I cussed out the rude waiter in spanish and stormed out about a year ago and haven’t been back. This restaurant has a bad reputation for dirty kitchen and often less than decent food but they think they have a captive audience for all the desperate gringos who go there to be seen, so they have no interest in correcting their problems.

Besides myself, I know several other people who don’t go there anymore for various reasons. Too many places to eat here to put up with bad service.

I know I shouldn’t buy pirate anythings but I look at it as previews, where for a movie I like, I will go to the theater for the full big screen experience. And I know a lot of people who download youtube and other video site archives, then strip out the audio to MP3s. So with all thats available, this report caught my eye to see the reduction in purchasing CDs.

“48% of teenagers bought no CDs at all in 2007, up from 38% in 2006. Music downloads continue to grow, though, with iTunes leading the way. The illegal sharing of music online continued to soar in 2007, but there was one sign of hope that legal downloading was picking up steam. In the last year, Apple Inc.’s iTunes store, which sells only digital downloads, jumped ahead of Best Buy Co. to become the No. 2 U.S. music seller, trailing Wal-Mart Stores Inc.” – Source

Posted in Orthodox Science | Comments Off on 48% of Teenagers Bought No CDs in 2007

Three trillion dollars – true cost of Iraq war

Posted by keelynet on February 29, 2008

More lies and wasting incredible sums of OUR money that could be much better used for people in the USA.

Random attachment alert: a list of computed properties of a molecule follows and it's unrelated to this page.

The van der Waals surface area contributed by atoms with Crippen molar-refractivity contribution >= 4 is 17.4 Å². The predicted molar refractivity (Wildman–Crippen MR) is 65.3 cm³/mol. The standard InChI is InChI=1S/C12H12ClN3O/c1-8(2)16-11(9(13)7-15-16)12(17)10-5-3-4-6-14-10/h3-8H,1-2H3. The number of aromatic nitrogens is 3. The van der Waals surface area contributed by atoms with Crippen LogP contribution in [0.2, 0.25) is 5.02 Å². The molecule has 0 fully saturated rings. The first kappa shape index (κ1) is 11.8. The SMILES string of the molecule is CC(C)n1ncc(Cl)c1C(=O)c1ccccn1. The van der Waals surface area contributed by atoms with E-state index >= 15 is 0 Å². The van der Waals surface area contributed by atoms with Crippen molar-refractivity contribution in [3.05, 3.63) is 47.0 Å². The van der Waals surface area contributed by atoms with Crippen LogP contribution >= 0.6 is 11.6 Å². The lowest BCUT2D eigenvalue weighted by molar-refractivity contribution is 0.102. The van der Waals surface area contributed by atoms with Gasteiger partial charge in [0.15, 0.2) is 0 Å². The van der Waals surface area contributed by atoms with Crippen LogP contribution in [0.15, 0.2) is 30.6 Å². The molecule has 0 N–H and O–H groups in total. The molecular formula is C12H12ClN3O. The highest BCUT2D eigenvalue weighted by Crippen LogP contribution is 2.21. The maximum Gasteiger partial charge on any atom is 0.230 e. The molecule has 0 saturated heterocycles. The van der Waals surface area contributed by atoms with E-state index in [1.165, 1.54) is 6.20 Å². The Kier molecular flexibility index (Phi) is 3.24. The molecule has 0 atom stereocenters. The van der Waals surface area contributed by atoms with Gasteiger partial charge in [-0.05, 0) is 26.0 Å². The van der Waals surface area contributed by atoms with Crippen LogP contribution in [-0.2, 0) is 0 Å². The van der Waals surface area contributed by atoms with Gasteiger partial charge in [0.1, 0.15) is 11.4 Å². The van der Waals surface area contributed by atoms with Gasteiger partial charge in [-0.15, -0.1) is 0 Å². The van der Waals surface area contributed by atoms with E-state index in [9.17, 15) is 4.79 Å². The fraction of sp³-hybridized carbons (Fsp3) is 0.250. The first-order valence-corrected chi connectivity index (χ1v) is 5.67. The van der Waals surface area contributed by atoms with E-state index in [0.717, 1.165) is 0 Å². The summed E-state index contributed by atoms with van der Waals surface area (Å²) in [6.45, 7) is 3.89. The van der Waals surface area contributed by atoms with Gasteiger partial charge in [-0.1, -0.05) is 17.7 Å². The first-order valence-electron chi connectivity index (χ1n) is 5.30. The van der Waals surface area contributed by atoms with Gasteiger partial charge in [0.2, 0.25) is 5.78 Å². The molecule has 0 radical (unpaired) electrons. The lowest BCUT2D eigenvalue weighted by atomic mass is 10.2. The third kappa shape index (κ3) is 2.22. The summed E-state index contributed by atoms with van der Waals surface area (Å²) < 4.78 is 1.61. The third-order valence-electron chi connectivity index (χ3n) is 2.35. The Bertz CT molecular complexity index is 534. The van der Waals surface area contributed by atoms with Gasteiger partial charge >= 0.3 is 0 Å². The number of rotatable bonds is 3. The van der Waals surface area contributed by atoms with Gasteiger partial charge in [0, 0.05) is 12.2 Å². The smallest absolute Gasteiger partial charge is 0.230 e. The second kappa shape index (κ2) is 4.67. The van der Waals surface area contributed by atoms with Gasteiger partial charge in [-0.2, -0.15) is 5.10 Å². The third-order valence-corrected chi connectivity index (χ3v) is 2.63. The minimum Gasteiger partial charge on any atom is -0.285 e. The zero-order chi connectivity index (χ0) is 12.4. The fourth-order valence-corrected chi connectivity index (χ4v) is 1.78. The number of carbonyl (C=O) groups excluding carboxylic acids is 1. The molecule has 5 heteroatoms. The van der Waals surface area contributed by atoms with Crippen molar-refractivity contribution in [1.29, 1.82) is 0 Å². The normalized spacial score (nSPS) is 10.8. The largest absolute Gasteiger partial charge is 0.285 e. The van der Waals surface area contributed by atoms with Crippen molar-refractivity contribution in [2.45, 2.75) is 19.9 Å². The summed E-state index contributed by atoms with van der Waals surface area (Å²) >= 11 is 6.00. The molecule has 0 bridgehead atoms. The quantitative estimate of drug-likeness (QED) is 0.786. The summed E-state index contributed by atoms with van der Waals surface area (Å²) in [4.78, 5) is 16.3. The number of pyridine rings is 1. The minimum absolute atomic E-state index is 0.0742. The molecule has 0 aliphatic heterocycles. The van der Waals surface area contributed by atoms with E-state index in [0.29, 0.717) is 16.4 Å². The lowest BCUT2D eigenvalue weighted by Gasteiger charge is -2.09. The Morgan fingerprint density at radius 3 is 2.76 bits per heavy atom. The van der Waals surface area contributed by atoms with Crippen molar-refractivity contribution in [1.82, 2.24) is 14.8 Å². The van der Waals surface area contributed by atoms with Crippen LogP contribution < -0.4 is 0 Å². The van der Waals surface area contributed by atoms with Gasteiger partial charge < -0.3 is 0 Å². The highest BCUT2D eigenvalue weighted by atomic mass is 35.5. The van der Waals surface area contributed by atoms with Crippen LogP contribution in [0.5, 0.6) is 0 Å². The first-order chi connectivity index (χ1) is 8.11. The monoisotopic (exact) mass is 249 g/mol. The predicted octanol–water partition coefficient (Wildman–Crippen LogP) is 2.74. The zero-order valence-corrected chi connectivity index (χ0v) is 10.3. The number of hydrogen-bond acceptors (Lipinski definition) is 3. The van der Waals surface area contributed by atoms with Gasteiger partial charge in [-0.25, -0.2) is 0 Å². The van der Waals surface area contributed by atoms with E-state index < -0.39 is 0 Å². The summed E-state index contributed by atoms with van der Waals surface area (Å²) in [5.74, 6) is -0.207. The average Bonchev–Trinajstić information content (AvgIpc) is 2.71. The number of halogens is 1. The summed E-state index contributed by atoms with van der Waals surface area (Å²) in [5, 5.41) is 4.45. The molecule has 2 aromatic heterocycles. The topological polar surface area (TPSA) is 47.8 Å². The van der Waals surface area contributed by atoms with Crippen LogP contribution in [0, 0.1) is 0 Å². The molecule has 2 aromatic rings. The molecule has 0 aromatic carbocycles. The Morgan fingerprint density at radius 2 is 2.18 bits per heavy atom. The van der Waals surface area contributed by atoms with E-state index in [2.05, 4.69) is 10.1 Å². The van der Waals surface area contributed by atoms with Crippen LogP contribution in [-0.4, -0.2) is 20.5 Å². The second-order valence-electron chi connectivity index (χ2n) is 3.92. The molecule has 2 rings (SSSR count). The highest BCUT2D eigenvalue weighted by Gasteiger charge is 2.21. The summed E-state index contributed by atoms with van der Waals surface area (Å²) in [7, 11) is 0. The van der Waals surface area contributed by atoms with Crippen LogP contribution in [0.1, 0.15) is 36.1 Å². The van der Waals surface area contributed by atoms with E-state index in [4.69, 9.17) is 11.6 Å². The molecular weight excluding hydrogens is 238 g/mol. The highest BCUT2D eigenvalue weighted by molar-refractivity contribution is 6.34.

“Some time in 2005, Stiglitz and Linda Bilmes, who also served as an economic adviser under Clinton, noted that the official Congressional Budget Office estimate for the cost of the war so far was of the order of $500bn. The figure was so low, they didn’t believe it, and decided to investigate. The paper they wrote together, and published in January 2006, revised the figure sharply upwards, to between $1 and $2 trillion. Even that, Stiglitz says now, was deliberately conservative: “We didn’t want to sound outlandish.” So what did the Republicans say? “They had two reactions,” Stiglitz says wearily. “One was Bush saying, ‘We don’t go to war on the calculations of green eye-shaded accountants or economists.’ And our response was, ‘No, you don’t decide to fight a response to Pearl Harbour on the basis of that, but when there’s a war of choice, you at least use it to make sure your timing is right, that you’ve done the preparation. And you really ought to do the calculations to see if there are alternative ways that are more effective at getting your objectives. The second criticism – which we admit – was that we only look at the costs, not the benefits. Now, we couldn’t see any benefits. From our point of view we weren’t sure what those were.” – Source

Posted in Miscellaneous, Politics | Comments Off on Three trillion dollars – true cost of Iraq war

Cure Hiccups with a Zap!

Posted by keelynet on February 29, 2008

Definitely must have one of these ready to test when hiccups occur. Some people hiccup for weeks!

hiccupsm.jpg“Back in 2003, Philip Ehlinger, Jr., in the style of a pre-Discovery Channel MythBuster, or an obstinate inventor, you decide, felt this urban legend was worth validating, so he came up with United States patent 7062320. Basically, the device is a cylinder resembling a drinking glass that is strapped to the hiccup sufferer’s face and is designed to shock them every time they drink from it! Supposedly, the shocks stimulate the nerves that control the hiccups. Whether or not this actually cures the hiccuper is anyone’s guess. The more interesting question is how does an otherwise perfectly sane and self-loving individual come to a point that electro-shock therapy for treating a case of annoying hiccups does not seem like overkill but a good idea?” – Source